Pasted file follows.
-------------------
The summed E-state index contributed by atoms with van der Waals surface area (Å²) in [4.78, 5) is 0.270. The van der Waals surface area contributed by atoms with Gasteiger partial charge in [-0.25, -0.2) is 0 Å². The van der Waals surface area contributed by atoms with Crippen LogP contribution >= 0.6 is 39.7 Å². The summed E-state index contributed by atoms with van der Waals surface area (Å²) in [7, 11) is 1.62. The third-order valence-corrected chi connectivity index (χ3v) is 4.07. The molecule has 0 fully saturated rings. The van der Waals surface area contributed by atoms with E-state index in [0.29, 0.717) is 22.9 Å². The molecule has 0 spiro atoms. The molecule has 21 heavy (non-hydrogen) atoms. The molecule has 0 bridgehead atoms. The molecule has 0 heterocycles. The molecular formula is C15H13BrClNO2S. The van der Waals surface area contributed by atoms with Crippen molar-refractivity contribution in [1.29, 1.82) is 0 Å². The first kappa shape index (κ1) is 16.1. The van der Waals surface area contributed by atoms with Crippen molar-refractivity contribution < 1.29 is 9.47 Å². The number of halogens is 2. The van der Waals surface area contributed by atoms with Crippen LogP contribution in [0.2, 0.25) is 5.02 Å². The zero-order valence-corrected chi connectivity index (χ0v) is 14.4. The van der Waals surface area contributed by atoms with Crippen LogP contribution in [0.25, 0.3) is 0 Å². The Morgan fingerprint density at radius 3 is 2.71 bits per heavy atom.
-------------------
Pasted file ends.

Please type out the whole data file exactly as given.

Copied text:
The summed E-state index contributed by atoms with van der Waals surface area (Å²) in [4.78, 5) is 0.270. The van der Waals surface area contributed by atoms with Gasteiger partial charge in [-0.25, -0.2) is 0 Å². The van der Waals surface area contributed by atoms with Crippen LogP contribution >= 0.6 is 39.7 Å². The summed E-state index contributed by atoms with van der Waals surface area (Å²) in [7, 11) is 1.62. The third-order valence-corrected chi connectivity index (χ3v) is 4.07. The molecule has 0 fully saturated rings. The van der Waals surface area contributed by atoms with E-state index in [0.29, 0.717) is 22.9 Å². The molecule has 0 spiro atoms. The molecule has 21 heavy (non-hydrogen) atoms. The molecule has 0 bridgehead atoms. The molecule has 0 heterocycles. The molecular formula is C15H13BrClNO2S. The van der Waals surface area contributed by atoms with Crippen molar-refractivity contribution in [1.29, 1.82) is 0 Å². The first kappa shape index (κ1) is 16.1. The van der Waals surface area contributed by atoms with Crippen molar-refractivity contribution < 1.29 is 9.47 Å². The number of halogens is 2. The van der Waals surface area contributed by atoms with Crippen LogP contribution in [0.2, 0.25) is 5.02 Å². The zero-order valence-corrected chi connectivity index (χ0v) is 14.4. The van der Waals surface area contributed by atoms with Crippen LogP contribution in [0.25, 0.3) is 0 Å². The Morgan fingerprint density at radius 3 is 2.71 bits per heavy atom.